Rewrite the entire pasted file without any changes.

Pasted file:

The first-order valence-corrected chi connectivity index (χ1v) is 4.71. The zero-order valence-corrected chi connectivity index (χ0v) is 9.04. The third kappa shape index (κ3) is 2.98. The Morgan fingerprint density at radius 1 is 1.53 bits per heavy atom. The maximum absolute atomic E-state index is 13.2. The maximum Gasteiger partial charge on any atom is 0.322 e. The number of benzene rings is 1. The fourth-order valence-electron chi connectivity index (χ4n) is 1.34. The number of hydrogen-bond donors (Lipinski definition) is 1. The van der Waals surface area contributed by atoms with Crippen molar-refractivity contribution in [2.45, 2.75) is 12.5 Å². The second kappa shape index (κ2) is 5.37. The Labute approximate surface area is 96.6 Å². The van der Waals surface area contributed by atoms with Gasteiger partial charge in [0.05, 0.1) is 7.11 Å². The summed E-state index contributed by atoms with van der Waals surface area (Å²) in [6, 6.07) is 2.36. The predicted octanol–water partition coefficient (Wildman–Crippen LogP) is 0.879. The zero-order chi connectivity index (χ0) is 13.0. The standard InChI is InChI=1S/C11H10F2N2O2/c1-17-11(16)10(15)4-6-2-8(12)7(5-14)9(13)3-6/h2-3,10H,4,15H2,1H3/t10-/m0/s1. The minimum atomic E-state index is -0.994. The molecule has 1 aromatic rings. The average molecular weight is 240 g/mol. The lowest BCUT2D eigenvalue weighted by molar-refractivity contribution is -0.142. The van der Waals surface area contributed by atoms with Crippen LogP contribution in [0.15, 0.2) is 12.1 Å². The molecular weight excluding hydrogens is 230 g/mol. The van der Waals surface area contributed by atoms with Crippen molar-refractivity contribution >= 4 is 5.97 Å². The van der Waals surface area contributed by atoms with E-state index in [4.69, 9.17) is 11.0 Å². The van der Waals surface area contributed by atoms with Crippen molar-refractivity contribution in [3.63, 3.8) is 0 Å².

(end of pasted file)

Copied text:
The first-order valence-corrected chi connectivity index (χ1v) is 4.71. The zero-order valence-corrected chi connectivity index (χ0v) is 9.04. The third kappa shape index (κ3) is 2.98. The Morgan fingerprint density at radius 1 is 1.53 bits per heavy atom. The maximum absolute atomic E-state index is 13.2. The maximum Gasteiger partial charge on any atom is 0.322 e. The number of benzene rings is 1. The fourth-order valence-electron chi connectivity index (χ4n) is 1.34. The number of hydrogen-bond donors (Lipinski definition) is 1. The van der Waals surface area contributed by atoms with Crippen molar-refractivity contribution in [2.45, 2.75) is 12.5 Å². The second kappa shape index (κ2) is 5.37. The Labute approximate surface area is 96.6 Å². The van der Waals surface area contributed by atoms with Gasteiger partial charge in [0.05, 0.1) is 7.11 Å². The summed E-state index contributed by atoms with van der Waals surface area (Å²) in [6, 6.07) is 2.36. The predicted octanol–water partition coefficient (Wildman–Crippen LogP) is 0.879. The zero-order chi connectivity index (χ0) is 13.0. The standard InChI is InChI=1S/C11H10F2N2O2/c1-17-11(16)10(15)4-6-2-8(12)7(5-14)9(13)3-6/h2-3,10H,4,15H2,1H3/t10-/m0/s1. The minimum atomic E-state index is -0.994. The molecule has 1 aromatic rings. The average molecular weight is 240 g/mol. The lowest BCUT2D eigenvalue weighted by molar-refractivity contribution is -0.142. The van der Waals surface area contributed by atoms with Crippen LogP contribution in [0.15, 0.2) is 12.1 Å². The molecular weight excluding hydrogens is 230 g/mol. The van der Waals surface area contributed by atoms with Crippen molar-refractivity contribution >= 4 is 5.97 Å². The van der Waals surface area contributed by atoms with E-state index in [4.69, 9.17) is 11.0 Å². The van der Waals surface area contributed by atoms with Crippen molar-refractivity contribution in [3.63, 3.8) is 0 Å².